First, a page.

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100 Days of Flooding

Illinois hit 100 consecutive days of severe flooding on June 18.

The flooding began in northern Illinois on both the Mississippi and Illinois rivers, with the crest working its way down through the tip of southern Illinois. Flooding occurred from LaSalle County south along the Illinois River to Calhoun County and from Jo Daviess County on the Mississippi River to Alexander County.

Most of the transportation routes close to these rivers have been impacted. Some are still flooded. Among the worst-hit areas are Hardin in Calhoun County, Meredosia in Morgan County, Grafton in Jersey County, and East Cape Girardeau and McClure in Alexander County.

Throughout the floods, IDOT has worked to maintain safe travel conditions for first responders and the motoring public. As flooding persists, maintaining transportation routes continues to be a significant issue.

Since Day One, IDOT has been filling resource requests, providing end loaders and operators, de-watering pumps and up to 45 trucks on a daily basis to assist with flood fighting operations. The department has purchased and hauled thousands of tons of rock, more than a million tons of sand, more than four million empty sandbags and more than one million filled sandbags along with rolls of plastic and pallets of drinking water. IDOT has also responded to requests for technical assistance concerning the operational integrity of dams and local roads.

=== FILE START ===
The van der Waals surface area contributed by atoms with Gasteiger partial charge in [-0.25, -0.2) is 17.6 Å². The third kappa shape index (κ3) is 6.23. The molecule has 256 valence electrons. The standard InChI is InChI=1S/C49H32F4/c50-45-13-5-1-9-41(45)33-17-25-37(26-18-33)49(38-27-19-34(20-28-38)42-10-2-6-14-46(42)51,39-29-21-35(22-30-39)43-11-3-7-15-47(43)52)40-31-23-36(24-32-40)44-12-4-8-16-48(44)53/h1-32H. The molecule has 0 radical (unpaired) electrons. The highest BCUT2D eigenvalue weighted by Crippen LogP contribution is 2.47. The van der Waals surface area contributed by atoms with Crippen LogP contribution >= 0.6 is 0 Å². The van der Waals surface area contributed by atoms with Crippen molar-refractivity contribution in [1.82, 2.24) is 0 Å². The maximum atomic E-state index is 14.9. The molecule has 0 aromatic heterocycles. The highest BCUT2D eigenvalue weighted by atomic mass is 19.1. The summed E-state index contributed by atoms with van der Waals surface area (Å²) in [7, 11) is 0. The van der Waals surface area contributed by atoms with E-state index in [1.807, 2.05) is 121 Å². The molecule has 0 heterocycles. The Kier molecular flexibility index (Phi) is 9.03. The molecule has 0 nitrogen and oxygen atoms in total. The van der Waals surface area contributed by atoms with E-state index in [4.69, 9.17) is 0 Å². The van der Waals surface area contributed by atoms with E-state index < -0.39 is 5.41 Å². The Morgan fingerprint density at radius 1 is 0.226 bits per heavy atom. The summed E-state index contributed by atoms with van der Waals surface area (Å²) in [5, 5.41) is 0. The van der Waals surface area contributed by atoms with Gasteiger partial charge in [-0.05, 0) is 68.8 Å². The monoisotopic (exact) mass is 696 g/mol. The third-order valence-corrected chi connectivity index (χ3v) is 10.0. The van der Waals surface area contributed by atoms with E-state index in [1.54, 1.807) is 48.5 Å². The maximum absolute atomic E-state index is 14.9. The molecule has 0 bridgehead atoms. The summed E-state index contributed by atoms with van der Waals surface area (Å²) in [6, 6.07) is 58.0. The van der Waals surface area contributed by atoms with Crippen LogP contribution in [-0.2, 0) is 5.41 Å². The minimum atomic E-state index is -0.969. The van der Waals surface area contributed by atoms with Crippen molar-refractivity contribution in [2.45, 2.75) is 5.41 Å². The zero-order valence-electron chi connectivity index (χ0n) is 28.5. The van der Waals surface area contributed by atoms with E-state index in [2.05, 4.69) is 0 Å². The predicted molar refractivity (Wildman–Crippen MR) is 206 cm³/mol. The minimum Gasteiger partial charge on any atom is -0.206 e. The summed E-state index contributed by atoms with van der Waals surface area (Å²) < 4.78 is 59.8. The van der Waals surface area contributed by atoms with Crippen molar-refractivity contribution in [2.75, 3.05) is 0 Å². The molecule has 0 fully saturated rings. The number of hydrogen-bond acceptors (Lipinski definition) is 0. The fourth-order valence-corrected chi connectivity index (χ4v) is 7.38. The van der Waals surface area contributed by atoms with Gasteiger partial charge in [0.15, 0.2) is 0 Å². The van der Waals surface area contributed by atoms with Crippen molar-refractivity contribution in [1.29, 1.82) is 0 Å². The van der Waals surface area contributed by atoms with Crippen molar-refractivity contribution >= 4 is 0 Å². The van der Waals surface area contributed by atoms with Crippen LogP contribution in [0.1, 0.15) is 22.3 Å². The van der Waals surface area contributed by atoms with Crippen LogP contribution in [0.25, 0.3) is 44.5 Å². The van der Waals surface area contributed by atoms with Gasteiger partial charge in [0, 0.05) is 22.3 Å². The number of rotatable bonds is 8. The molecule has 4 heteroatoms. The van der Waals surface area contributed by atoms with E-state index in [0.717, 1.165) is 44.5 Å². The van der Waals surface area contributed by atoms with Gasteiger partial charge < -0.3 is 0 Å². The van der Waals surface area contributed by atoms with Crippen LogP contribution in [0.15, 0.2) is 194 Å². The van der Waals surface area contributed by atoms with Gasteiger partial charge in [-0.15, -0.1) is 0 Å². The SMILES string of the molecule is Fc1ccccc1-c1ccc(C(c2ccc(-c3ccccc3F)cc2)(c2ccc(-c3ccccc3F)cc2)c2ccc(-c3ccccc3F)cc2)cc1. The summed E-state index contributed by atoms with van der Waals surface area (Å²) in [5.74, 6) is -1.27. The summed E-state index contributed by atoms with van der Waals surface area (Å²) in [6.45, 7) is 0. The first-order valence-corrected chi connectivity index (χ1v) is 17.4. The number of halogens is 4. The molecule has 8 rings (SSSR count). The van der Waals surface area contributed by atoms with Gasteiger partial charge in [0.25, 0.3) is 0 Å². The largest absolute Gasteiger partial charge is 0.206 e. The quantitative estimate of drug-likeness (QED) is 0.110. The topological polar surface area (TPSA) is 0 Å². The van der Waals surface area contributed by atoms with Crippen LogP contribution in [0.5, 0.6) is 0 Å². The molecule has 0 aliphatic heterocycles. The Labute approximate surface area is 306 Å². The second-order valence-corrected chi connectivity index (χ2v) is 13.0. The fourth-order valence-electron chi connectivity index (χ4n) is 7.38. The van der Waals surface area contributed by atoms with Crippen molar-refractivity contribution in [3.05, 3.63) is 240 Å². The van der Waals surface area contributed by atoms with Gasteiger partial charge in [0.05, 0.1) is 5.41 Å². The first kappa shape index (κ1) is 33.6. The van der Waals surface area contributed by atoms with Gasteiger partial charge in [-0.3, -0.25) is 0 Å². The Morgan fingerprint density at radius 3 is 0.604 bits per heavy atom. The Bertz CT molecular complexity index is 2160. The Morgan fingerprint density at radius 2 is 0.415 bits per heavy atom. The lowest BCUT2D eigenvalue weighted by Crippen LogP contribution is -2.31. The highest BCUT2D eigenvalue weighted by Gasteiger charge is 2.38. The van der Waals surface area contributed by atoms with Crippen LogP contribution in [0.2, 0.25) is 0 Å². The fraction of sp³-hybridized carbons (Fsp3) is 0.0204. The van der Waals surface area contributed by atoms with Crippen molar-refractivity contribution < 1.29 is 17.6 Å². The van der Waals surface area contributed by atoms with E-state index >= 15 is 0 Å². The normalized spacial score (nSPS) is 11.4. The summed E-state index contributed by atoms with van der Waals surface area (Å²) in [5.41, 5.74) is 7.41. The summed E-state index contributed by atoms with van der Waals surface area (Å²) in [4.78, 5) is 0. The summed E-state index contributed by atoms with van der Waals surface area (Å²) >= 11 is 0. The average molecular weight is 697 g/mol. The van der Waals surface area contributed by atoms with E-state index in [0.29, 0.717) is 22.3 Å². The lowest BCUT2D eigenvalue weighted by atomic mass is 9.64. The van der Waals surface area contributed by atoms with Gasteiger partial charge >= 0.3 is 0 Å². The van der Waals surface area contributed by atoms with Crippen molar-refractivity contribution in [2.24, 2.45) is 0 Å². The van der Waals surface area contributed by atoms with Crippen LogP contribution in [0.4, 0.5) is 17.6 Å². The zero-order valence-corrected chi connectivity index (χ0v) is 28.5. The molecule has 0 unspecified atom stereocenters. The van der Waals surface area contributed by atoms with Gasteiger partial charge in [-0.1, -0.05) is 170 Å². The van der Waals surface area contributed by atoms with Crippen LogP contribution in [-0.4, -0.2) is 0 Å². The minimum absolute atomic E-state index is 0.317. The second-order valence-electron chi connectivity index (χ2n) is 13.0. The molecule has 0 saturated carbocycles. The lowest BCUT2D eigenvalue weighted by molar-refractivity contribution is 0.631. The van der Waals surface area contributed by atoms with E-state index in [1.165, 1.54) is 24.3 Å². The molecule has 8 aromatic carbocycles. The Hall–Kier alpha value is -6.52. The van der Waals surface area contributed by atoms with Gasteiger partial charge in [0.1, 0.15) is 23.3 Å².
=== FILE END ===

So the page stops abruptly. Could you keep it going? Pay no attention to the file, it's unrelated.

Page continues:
“IDOT has been the workhorse during this response,” said Gene Felchner, supervisor of the Transportation Infrastructure Security Section in Central Office’s Bureau of Operations. “Between the districts and Day Labor, IDOT has filled almost 600 resource requests related to the above response activities. IDOT has also completed missions to repair and build up roads to allow first responders to carry out their assigned tasks and allow the general public to access local services.”

Throughout this lengthy event, the districts and Day Labor have worked tirelessly to make a difference. “Led by our district operations engi­neers, our staff have worked very long work days, including weekends, to en­sure that badly needed resources are delivered before it is too late,” Felchner said.  As the flood waters recede, the next step will be recovery operations to determine the extent of damages and provide cleanup and repairs.

“Assessments are going on as the wa­ter goes down to determine the actual damage to both our roadways and bridges,” Felchner said.